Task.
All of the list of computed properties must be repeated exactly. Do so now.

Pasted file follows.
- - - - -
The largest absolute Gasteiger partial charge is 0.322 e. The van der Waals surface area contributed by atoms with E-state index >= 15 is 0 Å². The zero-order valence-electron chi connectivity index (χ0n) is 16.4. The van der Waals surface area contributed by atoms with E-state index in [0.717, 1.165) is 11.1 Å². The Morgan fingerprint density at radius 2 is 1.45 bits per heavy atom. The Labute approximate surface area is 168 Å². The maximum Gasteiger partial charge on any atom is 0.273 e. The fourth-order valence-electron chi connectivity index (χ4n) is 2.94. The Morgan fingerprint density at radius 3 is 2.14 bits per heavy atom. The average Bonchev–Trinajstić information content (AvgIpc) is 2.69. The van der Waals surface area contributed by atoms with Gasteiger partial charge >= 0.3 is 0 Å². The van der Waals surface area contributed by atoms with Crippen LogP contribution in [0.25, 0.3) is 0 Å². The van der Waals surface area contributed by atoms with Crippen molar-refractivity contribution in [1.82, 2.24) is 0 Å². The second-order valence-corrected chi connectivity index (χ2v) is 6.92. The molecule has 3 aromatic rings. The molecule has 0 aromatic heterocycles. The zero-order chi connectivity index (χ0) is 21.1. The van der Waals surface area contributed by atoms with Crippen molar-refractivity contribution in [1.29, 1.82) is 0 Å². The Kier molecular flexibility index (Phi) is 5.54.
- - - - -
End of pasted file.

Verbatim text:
The largest absolute Gasteiger partial charge is 0.322 e. The van der Waals surface area contributed by atoms with E-state index >= 15 is 0 Å². The zero-order valence-electron chi connectivity index (χ0n) is 16.4. The van der Waals surface area contributed by atoms with E-state index in [0.717, 1.165) is 11.1 Å². The Morgan fingerprint density at radius 2 is 1.45 bits per heavy atom. The Labute approximate surface area is 168 Å². The maximum Gasteiger partial charge on any atom is 0.273 e. The fourth-order valence-electron chi connectivity index (χ4n) is 2.94. The Morgan fingerprint density at radius 3 is 2.14 bits per heavy atom. The average Bonchev–Trinajstić information content (AvgIpc) is 2.69. The van der Waals surface area contributed by atoms with Gasteiger partial charge >= 0.3 is 0 Å². The van der Waals surface area contributed by atoms with Crippen LogP contribution in [0.25, 0.3) is 0 Å². The van der Waals surface area contributed by atoms with Crippen molar-refractivity contribution in [1.82, 2.24) is 0 Å². The second-order valence-corrected chi connectivity index (χ2v) is 6.92. The molecule has 3 aromatic rings. The molecule has 0 aromatic heterocycles. The zero-order chi connectivity index (χ0) is 21.1. The van der Waals surface area contributed by atoms with Crippen molar-refractivity contribution in [1.29, 1.82) is 0 Å². The Kier molecular flexibility index (Phi) is 5.54.